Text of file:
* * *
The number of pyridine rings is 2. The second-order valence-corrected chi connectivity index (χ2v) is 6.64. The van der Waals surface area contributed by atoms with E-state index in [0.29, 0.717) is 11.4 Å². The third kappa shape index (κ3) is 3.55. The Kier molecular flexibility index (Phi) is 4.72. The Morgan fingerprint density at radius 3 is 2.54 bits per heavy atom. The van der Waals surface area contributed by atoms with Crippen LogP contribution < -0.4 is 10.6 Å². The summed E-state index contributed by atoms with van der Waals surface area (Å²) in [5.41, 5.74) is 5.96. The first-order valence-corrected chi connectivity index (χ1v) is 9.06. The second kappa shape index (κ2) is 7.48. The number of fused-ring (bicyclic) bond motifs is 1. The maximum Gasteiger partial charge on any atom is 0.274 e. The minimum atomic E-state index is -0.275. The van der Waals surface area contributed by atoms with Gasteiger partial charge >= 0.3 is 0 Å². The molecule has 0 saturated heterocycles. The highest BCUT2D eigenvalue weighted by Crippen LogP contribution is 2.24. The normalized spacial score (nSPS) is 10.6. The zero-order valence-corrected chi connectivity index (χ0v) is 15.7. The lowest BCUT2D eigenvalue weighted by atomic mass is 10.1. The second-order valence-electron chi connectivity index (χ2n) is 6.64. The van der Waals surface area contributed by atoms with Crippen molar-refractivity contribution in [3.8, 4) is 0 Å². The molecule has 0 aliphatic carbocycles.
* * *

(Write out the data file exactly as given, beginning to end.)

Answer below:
The number of pyridine rings is 2. The second-order valence-corrected chi connectivity index (χ2v) is 6.64. The van der Waals surface area contributed by atoms with E-state index in [0.29, 0.717) is 11.4 Å². The third kappa shape index (κ3) is 3.55. The Kier molecular flexibility index (Phi) is 4.72. The Morgan fingerprint density at radius 3 is 2.54 bits per heavy atom. The van der Waals surface area contributed by atoms with Crippen LogP contribution < -0.4 is 10.6 Å². The summed E-state index contributed by atoms with van der Waals surface area (Å²) in [5.41, 5.74) is 5.96. The first-order valence-corrected chi connectivity index (χ1v) is 9.06. The second kappa shape index (κ2) is 7.48. The number of fused-ring (bicyclic) bond motifs is 1. The maximum Gasteiger partial charge on any atom is 0.274 e. The minimum atomic E-state index is -0.275. The van der Waals surface area contributed by atoms with Gasteiger partial charge >= 0.3 is 0 Å². The molecule has 0 saturated heterocycles. The highest BCUT2D eigenvalue weighted by Crippen LogP contribution is 2.24. The normalized spacial score (nSPS) is 10.6. The zero-order valence-corrected chi connectivity index (χ0v) is 15.7. The lowest BCUT2D eigenvalue weighted by atomic mass is 10.1. The second-order valence-electron chi connectivity index (χ2n) is 6.64. The van der Waals surface area contributed by atoms with Crippen molar-refractivity contribution in [3.8, 4) is 0 Å². The molecule has 0 aliphatic carbocycles.